Besides various forms of liability insurance, there is collision and comprehensive auto insurance coverage to consider. Collision insurance covers damage to the policyholder’s car resulting from running into anything, be it another car, a fire hydrant or a light post. Comprehensive coverage takes care of your car in the case of theft, fire, falling objects, explosions or other unexpected problems.

Collision and comprehensive coverage are required in most lease contracts, and are essential if you own an expensive car. If you’re driving a rattletrap, on the other hand, and the sum of your premium and your deductible are close to the value of your vehicle — or if they exceed it — you might want to consider doing without this coverage.

Before you purchase any type of auto insurance coverage, be sure to study your other insurance policies so you don’t end up paying for something you don’t need. If you have a decent health insurance plan, you might get away with purchasing the bare minimum personal injury protection coverage — or none at all if your state doesn’t require it. However, you might end up paying a co-pay and deductible that wouldn’t apply if you have PIP or MedPay.

Uninsured or underinsured motorist coverage also might be a wise buy, even if you have full medical coverage, since it can pay for your pain and suffering damages. If you’re offered roadside assistance coverage by your insurer, you might not need it if you already belong to an organization such as AAA that offers it. The same thing applies for mechanical breakdown insurance. If you own a newly financed or leased vehicle that’s still covered under warranty, such coverage is unnecessary.

It’s easy to resent having to spend money on insurance. But keep in mind that auto insurance will most likely come to your rescue at some point, so it’s imperative to purchase a worthwhile policy. Know what coverage you must have and know what additional coverage fits your lifestyle. Then if trouble strikes, you’ll be ready.

Use-Based Insurance Shifts Into High Gear

If you’re finally ready to think about pay-as-you-drive car insurance, it’s ready for you.

Over the past couple years, a majority of the country’s largest auto insurance carriers and many smaller ones have begun offering pay-as-you-drive and other forms of use-based insurance or have pilot projects in the works. During the same time, every state insurance regulator in the country has approved at least a handful of the policies, and some many more.

Auto insurers set rates for use-based insurance (UBI) by monitoring your mileage, driving speed or related activities through electronic devices or smartphones and apps connected to your car’s diagnostics port. That’s different from traditional policies, whose rates are based on actuarial studies of historical data on demographics and risk factors such as driving records.

First offered more than a decade ago, UBI policies today cover as many as 3 million U.S. cars and trucks, according to insurance industry analysts. Progressive, which sells more UBI policies than any other auto insurer, says its Snapshot plan accounts for 30 percent of customers who buy its policies directly. From 2012-’13, Snapshot premium revenue grew 50 percent, to $1.5 billion, according to the company.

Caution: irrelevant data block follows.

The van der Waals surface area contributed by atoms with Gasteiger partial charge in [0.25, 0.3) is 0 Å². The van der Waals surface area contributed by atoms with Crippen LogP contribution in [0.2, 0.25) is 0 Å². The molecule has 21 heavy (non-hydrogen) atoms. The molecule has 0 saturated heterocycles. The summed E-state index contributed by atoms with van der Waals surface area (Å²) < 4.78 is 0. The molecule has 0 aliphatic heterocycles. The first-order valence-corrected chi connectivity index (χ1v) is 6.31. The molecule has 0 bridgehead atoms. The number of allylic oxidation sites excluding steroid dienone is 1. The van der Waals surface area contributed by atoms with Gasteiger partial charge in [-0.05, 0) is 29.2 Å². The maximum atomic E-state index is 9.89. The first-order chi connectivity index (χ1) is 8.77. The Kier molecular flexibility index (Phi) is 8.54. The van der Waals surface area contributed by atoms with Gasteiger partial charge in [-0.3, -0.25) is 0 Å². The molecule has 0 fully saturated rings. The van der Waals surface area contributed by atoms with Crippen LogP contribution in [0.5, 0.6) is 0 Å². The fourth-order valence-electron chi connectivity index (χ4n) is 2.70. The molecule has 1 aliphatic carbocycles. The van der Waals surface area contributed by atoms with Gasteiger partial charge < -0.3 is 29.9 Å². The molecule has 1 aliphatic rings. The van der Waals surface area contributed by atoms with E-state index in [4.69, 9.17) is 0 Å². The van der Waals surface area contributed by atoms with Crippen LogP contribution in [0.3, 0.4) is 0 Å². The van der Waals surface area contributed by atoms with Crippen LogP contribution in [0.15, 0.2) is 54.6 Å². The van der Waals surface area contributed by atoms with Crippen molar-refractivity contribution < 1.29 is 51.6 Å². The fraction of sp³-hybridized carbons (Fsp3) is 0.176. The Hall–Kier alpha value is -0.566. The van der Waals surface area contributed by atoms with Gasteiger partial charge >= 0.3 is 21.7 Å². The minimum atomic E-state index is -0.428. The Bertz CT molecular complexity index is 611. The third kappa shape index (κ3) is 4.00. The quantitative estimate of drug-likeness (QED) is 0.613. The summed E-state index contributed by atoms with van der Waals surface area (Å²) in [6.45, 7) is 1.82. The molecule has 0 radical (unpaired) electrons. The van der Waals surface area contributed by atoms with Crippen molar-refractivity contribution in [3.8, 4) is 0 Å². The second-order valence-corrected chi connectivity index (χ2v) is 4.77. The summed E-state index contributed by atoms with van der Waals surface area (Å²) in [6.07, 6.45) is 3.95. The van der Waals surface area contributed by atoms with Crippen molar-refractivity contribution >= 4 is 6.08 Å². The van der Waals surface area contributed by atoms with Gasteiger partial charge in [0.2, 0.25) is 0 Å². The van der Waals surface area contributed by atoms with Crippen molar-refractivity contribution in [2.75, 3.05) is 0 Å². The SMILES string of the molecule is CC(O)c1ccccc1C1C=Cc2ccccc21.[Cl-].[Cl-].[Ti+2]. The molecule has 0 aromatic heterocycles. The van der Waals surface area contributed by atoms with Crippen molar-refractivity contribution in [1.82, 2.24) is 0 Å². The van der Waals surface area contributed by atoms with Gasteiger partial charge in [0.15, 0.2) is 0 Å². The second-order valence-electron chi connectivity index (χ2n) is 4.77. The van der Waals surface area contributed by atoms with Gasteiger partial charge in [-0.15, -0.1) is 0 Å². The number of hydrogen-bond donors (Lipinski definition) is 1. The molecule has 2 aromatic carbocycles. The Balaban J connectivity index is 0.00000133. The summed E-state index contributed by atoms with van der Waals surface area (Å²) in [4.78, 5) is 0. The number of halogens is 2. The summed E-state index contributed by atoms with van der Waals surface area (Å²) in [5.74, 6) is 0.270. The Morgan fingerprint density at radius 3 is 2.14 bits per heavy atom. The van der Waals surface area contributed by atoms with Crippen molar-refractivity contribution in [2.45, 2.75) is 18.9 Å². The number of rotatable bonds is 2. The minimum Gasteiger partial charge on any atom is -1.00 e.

Policies are expected to become even more popular in the near future. Within five years, 20 percent of all U.S. vehicle insurance is expected to incorporate some form of UBI, according to a January 2014 report from the National Association of Insurance Commissioners’ Center for Insurance Policy and Research. Forty-two percent of a representative sample of 1,046 U.S. drivers were “interested” or “very interested” in UBI plans, according to a February 2013 poll from market researcher Strategy Analytics.

“Marketing and discounts are two main reasons why it’s growing,” says Greg Basich, a senior analyst with Strategy Analytics’ automotive practice.

Roadblocks
UBI hasn’t fully arrived, however. While all signs point to more consumers giving the plans a spin, UBI policies still represent a tiny portion of the overall auto insurance market. Policies from Progressive, State Farm, Allstate, Esurance and others cover less than 2 percent of all vehicles on the road, according to industry watchers.

Privacy concerns are one of the biggest roadblocks. Drivers have been reluctant to let insurers place devices in their cars to track their mileage, says Michael Barry, a spokesman for the Insurance Information Institute, an industry group. Instances of credit card data breaches and government spy agencies monitoring cell phone communications have only added to people’s sensitivities about what might become of their personal data.

“Every person has a different degree of how much privacy they want,” says J. Robert Hunter, insurance director for the Consumer Federation of America. “Personally, I would want hard-braking data collected on me because I drive safely. But other people might not. Of course you have to trust [insurers] when they tell you what they’re collecting.”

Sharing Driving Info To Save
A major impetus pushing drivers to explore UBI is money. Specifically, they’re interested in the chance to save by paying based on how much (or little) they drive. Typical rates are predicated on people driving 12,000 miles a year. Prove you only drive 6,000 or 7,000 and you may be in line for a premium rate reduction, says Barry, the Insurance Information Institute spokesman.